How To Self-Invoke EJB 3.x with(out) "this"

EJB 3.1 are "POJOs with built-in aspects". You get transactions, security, concurrency and monitoring for free with only negligible overhead and without any XML configuration. The aspects, however, can only work in case the container is able to intercept the calls.
Call interception works if the injected (or looked-up) instances are used. this keyword does not work--the call is obviously not intercepted. To get "this with aspects" you will have to use an injected (or looked-up) instance or use the SessionContext#getBusinessObject method:

public class Hack {
    SessionContext sc;
    Hack me;
    public void init(){ =;

    @TransactionAttribute(value= TransactionAttributeType.NOT_SUPPORTED)
    public String boundaryMethodWithoutAspects(){
        return "...just an ordinary call";
    @TransactionAttribute(value= TransactionAttributeType.NOT_SUPPORTED)
    public String boundaryMethodWithAspects(){
            return "...exception expected :-(";
        }catch(EJBTransactionRequiredException e){
            return "Works! : " + e;
    @TransactionAttribute(value= TransactionAttributeType.MANDATORY)
    public void expectsException(){
        System.out.println("Should not appear in the log");

The execution of the boundary… methods leads to the following output:
boundaryMethodWithoutAspects(): Without aspects: ...just an ordinary call
boundaryMethodWithAspects(): With aspects: Works! : javax.ejb.EJBTransactionRequiredException

EJB 3 Self-invocation with aspects should not be considered as a best practice. Instead of using the "pattern" described here, you should factor out the method into another bean and introduce a Control

The sample project "SelfInvokingEJB" was pushed into: 


The problem you are pointing out is quite important IMHO. I think a lot of developers are unaware that @RolesAllowed and @TransactionAttribute are not evaluated if you just call the method. That will certainly lead to interesting problems in production. In particular as security and transactions are hard to test. I don't think refactoring into a different class is always the solution - What is wrong with reusing a piece of business logic in a Service?

Posted by Eberhard Wolff on February 20, 2012 at 12:25 PM CET #

Thanks for your comment!

"What is wrong with reusing a piece of business logic in a Service?"

Plain "this" is o.k. but:
usually "this with aspects" is used to cascade transactions. This can be realized lot cleaner with factoring out the "Control" from the "Boundary".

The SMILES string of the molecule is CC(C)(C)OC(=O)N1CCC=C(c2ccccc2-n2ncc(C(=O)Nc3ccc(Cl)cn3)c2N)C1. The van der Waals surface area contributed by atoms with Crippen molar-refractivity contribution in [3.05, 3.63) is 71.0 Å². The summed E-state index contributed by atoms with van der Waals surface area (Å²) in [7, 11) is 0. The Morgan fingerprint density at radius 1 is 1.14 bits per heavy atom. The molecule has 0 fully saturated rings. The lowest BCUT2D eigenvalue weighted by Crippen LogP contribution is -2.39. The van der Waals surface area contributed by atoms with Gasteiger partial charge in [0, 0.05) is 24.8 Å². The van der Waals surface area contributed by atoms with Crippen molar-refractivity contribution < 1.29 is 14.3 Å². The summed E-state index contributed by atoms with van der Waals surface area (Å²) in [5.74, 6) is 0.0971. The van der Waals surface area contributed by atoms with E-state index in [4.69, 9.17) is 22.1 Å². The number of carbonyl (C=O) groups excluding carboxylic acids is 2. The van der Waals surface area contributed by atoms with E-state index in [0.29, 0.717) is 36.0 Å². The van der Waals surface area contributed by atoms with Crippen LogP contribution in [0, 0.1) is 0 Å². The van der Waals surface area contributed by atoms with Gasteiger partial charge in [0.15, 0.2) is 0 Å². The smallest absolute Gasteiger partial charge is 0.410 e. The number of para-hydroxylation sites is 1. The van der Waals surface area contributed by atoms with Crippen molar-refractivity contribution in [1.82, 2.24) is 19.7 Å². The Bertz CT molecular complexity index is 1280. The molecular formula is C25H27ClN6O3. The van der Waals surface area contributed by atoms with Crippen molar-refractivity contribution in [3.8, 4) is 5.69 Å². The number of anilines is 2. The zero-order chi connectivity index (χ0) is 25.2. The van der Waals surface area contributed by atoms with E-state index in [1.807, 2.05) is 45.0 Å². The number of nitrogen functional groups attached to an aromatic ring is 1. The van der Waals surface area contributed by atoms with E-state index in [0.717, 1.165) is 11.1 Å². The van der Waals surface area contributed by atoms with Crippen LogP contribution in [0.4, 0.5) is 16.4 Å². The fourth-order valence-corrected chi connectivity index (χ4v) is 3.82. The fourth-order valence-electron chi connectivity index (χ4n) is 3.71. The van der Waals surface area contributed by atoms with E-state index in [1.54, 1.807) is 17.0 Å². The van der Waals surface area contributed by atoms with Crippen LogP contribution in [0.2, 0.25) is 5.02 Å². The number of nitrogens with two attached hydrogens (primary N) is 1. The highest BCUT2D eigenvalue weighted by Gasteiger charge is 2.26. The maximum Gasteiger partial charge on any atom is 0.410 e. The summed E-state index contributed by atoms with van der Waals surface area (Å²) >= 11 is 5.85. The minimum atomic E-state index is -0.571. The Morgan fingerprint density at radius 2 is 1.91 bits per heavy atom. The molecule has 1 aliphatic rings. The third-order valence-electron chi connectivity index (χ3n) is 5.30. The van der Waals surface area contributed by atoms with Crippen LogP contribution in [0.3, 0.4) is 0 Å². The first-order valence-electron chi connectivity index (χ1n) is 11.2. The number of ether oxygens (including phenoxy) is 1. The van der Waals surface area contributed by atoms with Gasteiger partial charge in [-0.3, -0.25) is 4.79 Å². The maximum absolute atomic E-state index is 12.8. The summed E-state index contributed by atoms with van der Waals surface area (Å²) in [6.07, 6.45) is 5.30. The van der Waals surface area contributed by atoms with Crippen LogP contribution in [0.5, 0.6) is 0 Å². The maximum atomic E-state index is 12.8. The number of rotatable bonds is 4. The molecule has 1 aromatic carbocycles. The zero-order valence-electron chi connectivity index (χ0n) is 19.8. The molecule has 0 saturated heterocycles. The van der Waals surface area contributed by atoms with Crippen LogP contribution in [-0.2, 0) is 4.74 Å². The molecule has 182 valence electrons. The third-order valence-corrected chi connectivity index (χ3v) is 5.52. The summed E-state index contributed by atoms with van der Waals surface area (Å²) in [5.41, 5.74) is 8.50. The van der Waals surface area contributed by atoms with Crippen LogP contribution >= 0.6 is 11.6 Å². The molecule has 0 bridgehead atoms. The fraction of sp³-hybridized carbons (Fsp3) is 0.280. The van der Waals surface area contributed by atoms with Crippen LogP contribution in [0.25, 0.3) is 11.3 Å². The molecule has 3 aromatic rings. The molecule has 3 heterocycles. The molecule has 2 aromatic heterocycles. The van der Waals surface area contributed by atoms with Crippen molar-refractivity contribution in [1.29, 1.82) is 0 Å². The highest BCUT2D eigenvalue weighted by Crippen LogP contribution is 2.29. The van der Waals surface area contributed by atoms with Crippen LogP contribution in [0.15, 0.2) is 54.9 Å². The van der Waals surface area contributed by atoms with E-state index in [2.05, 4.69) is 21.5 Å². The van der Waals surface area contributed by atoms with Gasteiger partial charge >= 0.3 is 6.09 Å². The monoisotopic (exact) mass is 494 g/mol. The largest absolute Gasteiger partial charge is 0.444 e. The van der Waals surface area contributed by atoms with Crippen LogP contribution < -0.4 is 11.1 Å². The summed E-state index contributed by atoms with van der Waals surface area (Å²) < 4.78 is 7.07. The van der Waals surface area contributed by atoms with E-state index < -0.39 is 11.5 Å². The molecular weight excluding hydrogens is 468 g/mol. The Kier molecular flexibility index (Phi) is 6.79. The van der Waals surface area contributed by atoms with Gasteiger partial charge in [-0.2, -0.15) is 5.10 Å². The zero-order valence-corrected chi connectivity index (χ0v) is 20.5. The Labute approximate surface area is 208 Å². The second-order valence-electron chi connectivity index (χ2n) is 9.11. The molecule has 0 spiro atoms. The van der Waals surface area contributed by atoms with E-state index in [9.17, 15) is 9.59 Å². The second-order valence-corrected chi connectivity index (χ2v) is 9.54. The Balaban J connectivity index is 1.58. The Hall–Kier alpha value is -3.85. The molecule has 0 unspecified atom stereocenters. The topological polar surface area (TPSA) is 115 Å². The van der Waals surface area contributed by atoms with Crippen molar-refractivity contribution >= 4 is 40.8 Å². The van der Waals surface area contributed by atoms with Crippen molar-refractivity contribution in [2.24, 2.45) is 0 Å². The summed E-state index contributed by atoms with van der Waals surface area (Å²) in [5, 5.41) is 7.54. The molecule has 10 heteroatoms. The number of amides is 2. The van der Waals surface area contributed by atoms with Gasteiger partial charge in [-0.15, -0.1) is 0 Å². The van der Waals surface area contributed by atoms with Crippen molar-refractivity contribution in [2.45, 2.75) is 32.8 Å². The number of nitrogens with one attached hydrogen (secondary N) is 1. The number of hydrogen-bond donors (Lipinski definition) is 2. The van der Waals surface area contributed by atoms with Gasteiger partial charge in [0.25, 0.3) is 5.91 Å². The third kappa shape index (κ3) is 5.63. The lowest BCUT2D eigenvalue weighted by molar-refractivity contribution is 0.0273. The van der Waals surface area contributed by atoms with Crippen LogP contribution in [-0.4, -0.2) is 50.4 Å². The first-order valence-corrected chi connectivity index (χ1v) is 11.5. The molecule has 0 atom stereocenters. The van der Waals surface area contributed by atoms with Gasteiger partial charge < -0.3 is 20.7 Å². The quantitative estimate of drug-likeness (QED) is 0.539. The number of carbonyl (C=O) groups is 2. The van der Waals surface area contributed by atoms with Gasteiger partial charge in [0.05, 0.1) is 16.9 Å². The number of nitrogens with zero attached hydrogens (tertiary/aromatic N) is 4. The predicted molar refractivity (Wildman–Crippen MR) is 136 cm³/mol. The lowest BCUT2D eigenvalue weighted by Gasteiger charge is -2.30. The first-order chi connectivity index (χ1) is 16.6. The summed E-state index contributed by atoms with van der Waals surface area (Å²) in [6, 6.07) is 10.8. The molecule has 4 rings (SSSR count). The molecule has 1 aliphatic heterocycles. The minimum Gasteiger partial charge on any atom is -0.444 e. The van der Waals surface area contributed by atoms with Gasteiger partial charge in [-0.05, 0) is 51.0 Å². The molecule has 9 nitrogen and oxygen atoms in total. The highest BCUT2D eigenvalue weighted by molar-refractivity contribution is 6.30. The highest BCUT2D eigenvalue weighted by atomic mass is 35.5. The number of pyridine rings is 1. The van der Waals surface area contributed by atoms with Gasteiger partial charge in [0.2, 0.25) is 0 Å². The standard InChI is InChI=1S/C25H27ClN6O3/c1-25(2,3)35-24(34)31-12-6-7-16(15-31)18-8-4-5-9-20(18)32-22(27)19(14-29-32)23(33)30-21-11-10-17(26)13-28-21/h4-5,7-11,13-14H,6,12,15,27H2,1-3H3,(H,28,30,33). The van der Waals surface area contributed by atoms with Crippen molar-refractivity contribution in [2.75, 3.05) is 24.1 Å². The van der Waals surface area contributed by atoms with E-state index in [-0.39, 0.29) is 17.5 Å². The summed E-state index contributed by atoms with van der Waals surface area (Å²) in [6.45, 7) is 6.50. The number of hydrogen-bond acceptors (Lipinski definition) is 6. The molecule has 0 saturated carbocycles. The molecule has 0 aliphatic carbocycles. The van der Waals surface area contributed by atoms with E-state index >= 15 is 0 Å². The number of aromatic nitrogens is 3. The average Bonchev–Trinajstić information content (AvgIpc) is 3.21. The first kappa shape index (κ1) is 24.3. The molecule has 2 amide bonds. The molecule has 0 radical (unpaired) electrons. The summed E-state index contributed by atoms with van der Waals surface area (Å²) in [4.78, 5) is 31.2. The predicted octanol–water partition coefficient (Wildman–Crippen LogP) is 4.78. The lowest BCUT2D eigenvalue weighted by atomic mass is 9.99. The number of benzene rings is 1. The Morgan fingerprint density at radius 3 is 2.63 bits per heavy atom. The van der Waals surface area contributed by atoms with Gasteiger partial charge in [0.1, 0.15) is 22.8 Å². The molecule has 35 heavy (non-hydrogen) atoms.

But you are right: there is nothing wrong in general,



Posted by Adam Bien on February 20, 2012 at 01:06 PM CET #

I didn't know that, thanks

Posted by Tom on February 20, 2012 at 03:29 PM CET #

What about self-injection like this:

Hack me;

Posted by shinzey on February 21, 2012 at 11:48 AM CET #

Is removing the @PostConstruct annotation and using DI to let the container inject a reference to another instance of the same bean an alternative?

Hack me;

Posted by Gerhard Dickescheid on February 22, 2012 at 10:43 AM CET #

@shinzey, Gerhard:

@Inject does not work. Weld throws an exception on startup, saying "WELD-001443 Pseudo scoped bean has circular dependencies."

@EJB does not work properly, either. The first session bean gets a properly injected "me". For the next session bean (in me.expectsException()), however, "me" is null. I tried two variants: NOT_SUPPORTED calls MANDATORY and REQUIRED calls NEVER.

Tested on JBoss AS 7.1.

Conclusion: does work for singletons but not for stateless session beans. At least on JBoss, I don't know what the spec defines.

Posted by Marc on March 20, 2012 at 07:16 PM CET #

Oops, correction: does not work with singletons either. At least not on JBoss.

Interestingly enough, it created two instances of my singleton session bean. Oops!?

Source code (unformatted, sorry):

import javax.ejb.EJB;
import javax.ejb.EJBTransactionRequiredException;
import javax.ejb.Singleton;
import javax.ejb.TransactionAttribute;
import javax.ejb.TransactionAttributeType;

public class SelfInvokerSingletonAtEjb {
SelfInvokerSingletonAtEjb thisBean;

// Initialized for both "singleton" instances!
private Object hugeAmountOfData = new Object();

public String boundaryMethod() {
try {
return thisBean.mandatoryTx();
} catch (EJBTransactionRequiredException e) {
return "Works! : " + e;

private String mandatoryTx() {
return "Does not work: unexpected invocation.";

Posted by Marc on March 20, 2012 at 07:33 PM CET #

I have an abstract EJB that provides a methoded annoated with @Schedule.
Inherited classes are singletons (@Singleton, @Startup).
The method annotated with @Schedule should run without Transaction context but the business functioanlity in abstract class requires a transaction context. Therefore I need a self-invoke on the abstract class. But since the children are EJB-singletons this would not work. Any other ideas how to solve this?

Posted by Matthias on October 14, 2014 at 02:36 PM CEST #

@Inject Instance<SameEjb> self; works ok

Posted by on November 14, 2014 at 05:36 PM CET #

I'm afraid the self referencing in the PostConstruct leads to an infinitive recursion and a bulk of business objects. I guess an getter which receive the business object on demand is a better way.

Posted by Ludger on May 06, 2015 at 01:01 PM CEST #

The funny thing is: I'm sure I've done this a lot of times via injection. At least on Glassfish 3/4, it just works.

Guess we should check the specs, but this is both valid to me for EJB and CDI. Guess those are JBoss & Weld implementation bugs.

Posted by Yannick Majoros on May 07, 2015 at 03:00 PM CEST #

I do it all the time too via self-injection. Glassfish 3/4, Weblogic, JBoss 7.3...

I did check it in the specs years ago. Circular references in EJB's are allowed, no problem with that.

Posted by Yannick Majoros on July 30, 2015 at 10:55 AM CEST #

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